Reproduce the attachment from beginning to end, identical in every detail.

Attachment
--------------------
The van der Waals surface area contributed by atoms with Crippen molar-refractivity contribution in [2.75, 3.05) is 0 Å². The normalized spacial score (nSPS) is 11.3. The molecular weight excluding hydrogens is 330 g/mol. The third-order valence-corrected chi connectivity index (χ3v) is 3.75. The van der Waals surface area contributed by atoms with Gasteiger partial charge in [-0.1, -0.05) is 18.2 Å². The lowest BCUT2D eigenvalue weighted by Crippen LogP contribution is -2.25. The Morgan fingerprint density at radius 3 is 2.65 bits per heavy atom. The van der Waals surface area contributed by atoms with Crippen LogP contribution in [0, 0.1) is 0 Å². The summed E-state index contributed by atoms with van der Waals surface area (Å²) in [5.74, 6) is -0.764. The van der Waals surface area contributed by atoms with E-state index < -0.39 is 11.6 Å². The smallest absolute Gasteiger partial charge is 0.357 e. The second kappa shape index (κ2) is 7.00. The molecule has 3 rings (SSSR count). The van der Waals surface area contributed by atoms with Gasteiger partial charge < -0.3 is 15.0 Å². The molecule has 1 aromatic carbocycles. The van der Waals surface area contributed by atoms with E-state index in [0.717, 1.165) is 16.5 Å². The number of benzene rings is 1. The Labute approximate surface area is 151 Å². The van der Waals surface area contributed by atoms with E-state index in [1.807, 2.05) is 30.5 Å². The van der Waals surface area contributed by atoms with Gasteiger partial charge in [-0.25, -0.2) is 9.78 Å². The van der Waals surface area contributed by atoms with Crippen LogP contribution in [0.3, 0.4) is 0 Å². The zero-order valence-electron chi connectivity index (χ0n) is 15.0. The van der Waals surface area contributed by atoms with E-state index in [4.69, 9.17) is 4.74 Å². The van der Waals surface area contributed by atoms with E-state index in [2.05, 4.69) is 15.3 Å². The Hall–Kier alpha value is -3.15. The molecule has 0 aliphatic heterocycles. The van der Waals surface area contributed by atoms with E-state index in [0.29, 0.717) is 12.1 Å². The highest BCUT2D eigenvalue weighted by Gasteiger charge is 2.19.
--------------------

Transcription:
The van der Waals surface area contributed by atoms with Crippen molar-refractivity contribution in [2.75, 3.05) is 0 Å². The normalized spacial score (nSPS) is 11.3. The molecular weight excluding hydrogens is 330 g/mol. The third-order valence-corrected chi connectivity index (χ3v) is 3.75. The van der Waals surface area contributed by atoms with Gasteiger partial charge in [-0.1, -0.05) is 18.2 Å². The lowest BCUT2D eigenvalue weighted by Crippen LogP contribution is -2.25. The Morgan fingerprint density at radius 3 is 2.65 bits per heavy atom. The van der Waals surface area contributed by atoms with Crippen LogP contribution in [0, 0.1) is 0 Å². The summed E-state index contributed by atoms with van der Waals surface area (Å²) in [5.74, 6) is -0.764. The van der Waals surface area contributed by atoms with E-state index < -0.39 is 11.6 Å². The smallest absolute Gasteiger partial charge is 0.357 e. The second kappa shape index (κ2) is 7.00. The molecule has 3 rings (SSSR count). The van der Waals surface area contributed by atoms with Gasteiger partial charge < -0.3 is 15.0 Å². The molecule has 1 aromatic carbocycles. The van der Waals surface area contributed by atoms with E-state index in [0.717, 1.165) is 16.5 Å². The number of benzene rings is 1. The Labute approximate surface area is 151 Å². The van der Waals surface area contributed by atoms with E-state index in [1.807, 2.05) is 30.5 Å². The van der Waals surface area contributed by atoms with Gasteiger partial charge in [-0.25, -0.2) is 9.78 Å². The van der Waals surface area contributed by atoms with Crippen LogP contribution in [0.3, 0.4) is 0 Å². The zero-order valence-electron chi connectivity index (χ0n) is 15.0. The van der Waals surface area contributed by atoms with E-state index in [4.69, 9.17) is 4.74 Å². The van der Waals surface area contributed by atoms with E-state index in [2.05, 4.69) is 15.3 Å². The Hall–Kier alpha value is -3.15. The molecule has 0 aliphatic heterocycles. The van der Waals surface area contributed by atoms with E-state index in [0.29, 0.717) is 12.1 Å². The highest BCUT2D eigenvalue weighted by Gasteiger charge is 2.19.